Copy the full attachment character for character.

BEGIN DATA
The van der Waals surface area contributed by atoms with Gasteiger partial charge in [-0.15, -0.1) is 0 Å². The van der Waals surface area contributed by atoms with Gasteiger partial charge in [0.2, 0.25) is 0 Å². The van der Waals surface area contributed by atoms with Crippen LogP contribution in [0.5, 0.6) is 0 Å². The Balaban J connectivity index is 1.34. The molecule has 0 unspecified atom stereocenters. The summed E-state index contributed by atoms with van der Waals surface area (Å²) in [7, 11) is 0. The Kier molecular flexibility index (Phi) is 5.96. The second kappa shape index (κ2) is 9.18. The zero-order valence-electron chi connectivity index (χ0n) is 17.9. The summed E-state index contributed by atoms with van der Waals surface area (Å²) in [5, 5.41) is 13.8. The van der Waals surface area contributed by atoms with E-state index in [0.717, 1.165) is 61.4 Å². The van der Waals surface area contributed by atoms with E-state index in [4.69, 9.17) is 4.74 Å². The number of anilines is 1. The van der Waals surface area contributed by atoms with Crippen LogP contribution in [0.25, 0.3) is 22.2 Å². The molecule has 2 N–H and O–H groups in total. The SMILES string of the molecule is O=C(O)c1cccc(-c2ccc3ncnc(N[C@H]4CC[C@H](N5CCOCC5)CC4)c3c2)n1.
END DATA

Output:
The van der Waals surface area contributed by atoms with Gasteiger partial charge in [-0.15, -0.1) is 0 Å². The van der Waals surface area contributed by atoms with Gasteiger partial charge in [0.2, 0.25) is 0 Å². The van der Waals surface area contributed by atoms with Crippen LogP contribution in [0.5, 0.6) is 0 Å². The Balaban J connectivity index is 1.34. The molecule has 0 unspecified atom stereocenters. The summed E-state index contributed by atoms with van der Waals surface area (Å²) in [7, 11) is 0. The Kier molecular flexibility index (Phi) is 5.96. The second kappa shape index (κ2) is 9.18. The zero-order valence-electron chi connectivity index (χ0n) is 17.9. The summed E-state index contributed by atoms with van der Waals surface area (Å²) in [5, 5.41) is 13.8. The van der Waals surface area contributed by atoms with E-state index in [0.717, 1.165) is 61.4 Å². The van der Waals surface area contributed by atoms with E-state index in [4.69, 9.17) is 4.74 Å². The number of anilines is 1. The van der Waals surface area contributed by atoms with Crippen LogP contribution in [0.25, 0.3) is 22.2 Å². The molecule has 2 N–H and O–H groups in total. The SMILES string of the molecule is O=C(O)c1cccc(-c2ccc3ncnc(N[C@H]4CC[C@H](N5CCOCC5)CC4)c3c2)n1.